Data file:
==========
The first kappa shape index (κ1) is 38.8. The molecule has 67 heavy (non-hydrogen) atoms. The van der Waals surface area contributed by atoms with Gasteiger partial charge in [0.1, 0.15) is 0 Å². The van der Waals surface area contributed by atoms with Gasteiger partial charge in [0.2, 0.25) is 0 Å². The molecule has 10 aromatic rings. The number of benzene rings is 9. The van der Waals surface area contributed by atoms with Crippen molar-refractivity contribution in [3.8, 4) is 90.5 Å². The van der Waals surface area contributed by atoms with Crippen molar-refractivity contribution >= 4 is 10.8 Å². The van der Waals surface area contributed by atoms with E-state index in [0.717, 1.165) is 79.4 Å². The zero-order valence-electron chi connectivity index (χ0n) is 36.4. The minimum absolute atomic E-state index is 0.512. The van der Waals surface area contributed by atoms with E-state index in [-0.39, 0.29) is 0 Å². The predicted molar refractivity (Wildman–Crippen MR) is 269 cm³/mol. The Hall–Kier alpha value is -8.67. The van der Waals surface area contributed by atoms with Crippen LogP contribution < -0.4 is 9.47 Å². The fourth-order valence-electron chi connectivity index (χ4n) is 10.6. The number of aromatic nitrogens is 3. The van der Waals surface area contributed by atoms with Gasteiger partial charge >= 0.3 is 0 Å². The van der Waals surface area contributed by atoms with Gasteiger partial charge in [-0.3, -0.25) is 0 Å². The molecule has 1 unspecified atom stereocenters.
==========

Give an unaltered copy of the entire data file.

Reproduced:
The first kappa shape index (κ1) is 38.8. The molecule has 67 heavy (non-hydrogen) atoms. The van der Waals surface area contributed by atoms with Gasteiger partial charge in [0.1, 0.15) is 0 Å². The van der Waals surface area contributed by atoms with Gasteiger partial charge in [0.2, 0.25) is 0 Å². The molecule has 10 aromatic rings. The number of benzene rings is 9. The van der Waals surface area contributed by atoms with Crippen molar-refractivity contribution in [3.8, 4) is 90.5 Å². The van der Waals surface area contributed by atoms with Crippen molar-refractivity contribution >= 4 is 10.8 Å². The van der Waals surface area contributed by atoms with E-state index in [0.717, 1.165) is 79.4 Å². The zero-order valence-electron chi connectivity index (χ0n) is 36.4. The minimum absolute atomic E-state index is 0.512. The van der Waals surface area contributed by atoms with E-state index in [-0.39, 0.29) is 0 Å². The predicted molar refractivity (Wildman–Crippen MR) is 269 cm³/mol. The Hall–Kier alpha value is -8.67. The van der Waals surface area contributed by atoms with Crippen LogP contribution < -0.4 is 9.47 Å². The fourth-order valence-electron chi connectivity index (χ4n) is 10.6. The number of aromatic nitrogens is 3. The van der Waals surface area contributed by atoms with Gasteiger partial charge >= 0.3 is 0 Å². The van der Waals surface area contributed by atoms with Gasteiger partial charge in [-0.3, -0.25) is 0 Å². The molecule has 1 unspecified atom stereocenters.